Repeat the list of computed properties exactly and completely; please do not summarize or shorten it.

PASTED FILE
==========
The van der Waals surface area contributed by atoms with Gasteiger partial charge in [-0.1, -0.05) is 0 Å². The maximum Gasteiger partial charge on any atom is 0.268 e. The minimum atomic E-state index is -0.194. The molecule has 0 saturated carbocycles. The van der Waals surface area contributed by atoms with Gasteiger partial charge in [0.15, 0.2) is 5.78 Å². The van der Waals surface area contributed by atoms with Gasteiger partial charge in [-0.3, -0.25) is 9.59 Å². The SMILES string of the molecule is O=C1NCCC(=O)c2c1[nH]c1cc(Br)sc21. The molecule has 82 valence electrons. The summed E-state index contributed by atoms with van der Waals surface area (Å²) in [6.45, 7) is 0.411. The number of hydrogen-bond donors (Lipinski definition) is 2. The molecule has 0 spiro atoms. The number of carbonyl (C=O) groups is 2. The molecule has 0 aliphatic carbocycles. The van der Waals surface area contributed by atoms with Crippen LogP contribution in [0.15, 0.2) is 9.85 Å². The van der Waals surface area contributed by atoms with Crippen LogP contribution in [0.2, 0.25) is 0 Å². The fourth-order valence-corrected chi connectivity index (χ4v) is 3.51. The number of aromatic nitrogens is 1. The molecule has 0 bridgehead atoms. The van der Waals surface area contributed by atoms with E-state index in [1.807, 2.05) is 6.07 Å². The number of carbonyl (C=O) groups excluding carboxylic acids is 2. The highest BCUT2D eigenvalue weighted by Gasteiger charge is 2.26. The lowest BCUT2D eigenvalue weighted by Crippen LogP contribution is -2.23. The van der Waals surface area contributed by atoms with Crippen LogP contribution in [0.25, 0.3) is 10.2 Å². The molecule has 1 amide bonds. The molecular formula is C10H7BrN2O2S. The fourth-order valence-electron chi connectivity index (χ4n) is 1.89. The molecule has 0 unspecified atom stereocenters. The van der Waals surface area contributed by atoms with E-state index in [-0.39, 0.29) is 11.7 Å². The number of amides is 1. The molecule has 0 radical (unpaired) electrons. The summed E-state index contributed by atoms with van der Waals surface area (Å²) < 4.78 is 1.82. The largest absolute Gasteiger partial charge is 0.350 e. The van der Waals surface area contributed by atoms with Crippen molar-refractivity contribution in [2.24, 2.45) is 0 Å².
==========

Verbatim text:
The van der Waals surface area contributed by atoms with Gasteiger partial charge in [-0.1, -0.05) is 0 Å². The maximum Gasteiger partial charge on any atom is 0.268 e. The minimum atomic E-state index is -0.194. The molecule has 0 saturated carbocycles. The van der Waals surface area contributed by atoms with Gasteiger partial charge in [0.15, 0.2) is 5.78 Å². The van der Waals surface area contributed by atoms with Gasteiger partial charge in [-0.3, -0.25) is 9.59 Å². The SMILES string of the molecule is O=C1NCCC(=O)c2c1[nH]c1cc(Br)sc21. The molecule has 82 valence electrons. The summed E-state index contributed by atoms with van der Waals surface area (Å²) in [6.45, 7) is 0.411. The number of hydrogen-bond donors (Lipinski definition) is 2. The molecule has 0 spiro atoms. The number of carbonyl (C=O) groups is 2. The molecule has 0 aliphatic carbocycles. The van der Waals surface area contributed by atoms with Crippen LogP contribution in [0.15, 0.2) is 9.85 Å². The van der Waals surface area contributed by atoms with Crippen LogP contribution in [0.2, 0.25) is 0 Å². The fourth-order valence-corrected chi connectivity index (χ4v) is 3.51. The number of aromatic nitrogens is 1. The molecule has 0 bridgehead atoms. The van der Waals surface area contributed by atoms with E-state index in [1.807, 2.05) is 6.07 Å². The number of carbonyl (C=O) groups excluding carboxylic acids is 2. The highest BCUT2D eigenvalue weighted by Gasteiger charge is 2.26. The lowest BCUT2D eigenvalue weighted by Crippen LogP contribution is -2.23. The van der Waals surface area contributed by atoms with Crippen LogP contribution in [0.25, 0.3) is 10.2 Å². The molecule has 1 amide bonds. The molecular formula is C10H7BrN2O2S. The fourth-order valence-electron chi connectivity index (χ4n) is 1.89. The molecule has 0 unspecified atom stereocenters. The van der Waals surface area contributed by atoms with E-state index in [-0.39, 0.29) is 11.7 Å². The number of amides is 1. The molecule has 0 radical (unpaired) electrons. The summed E-state index contributed by atoms with van der Waals surface area (Å²) < 4.78 is 1.82. The largest absolute Gasteiger partial charge is 0.350 e. The van der Waals surface area contributed by atoms with Crippen molar-refractivity contribution in [2.24, 2.45) is 0 Å².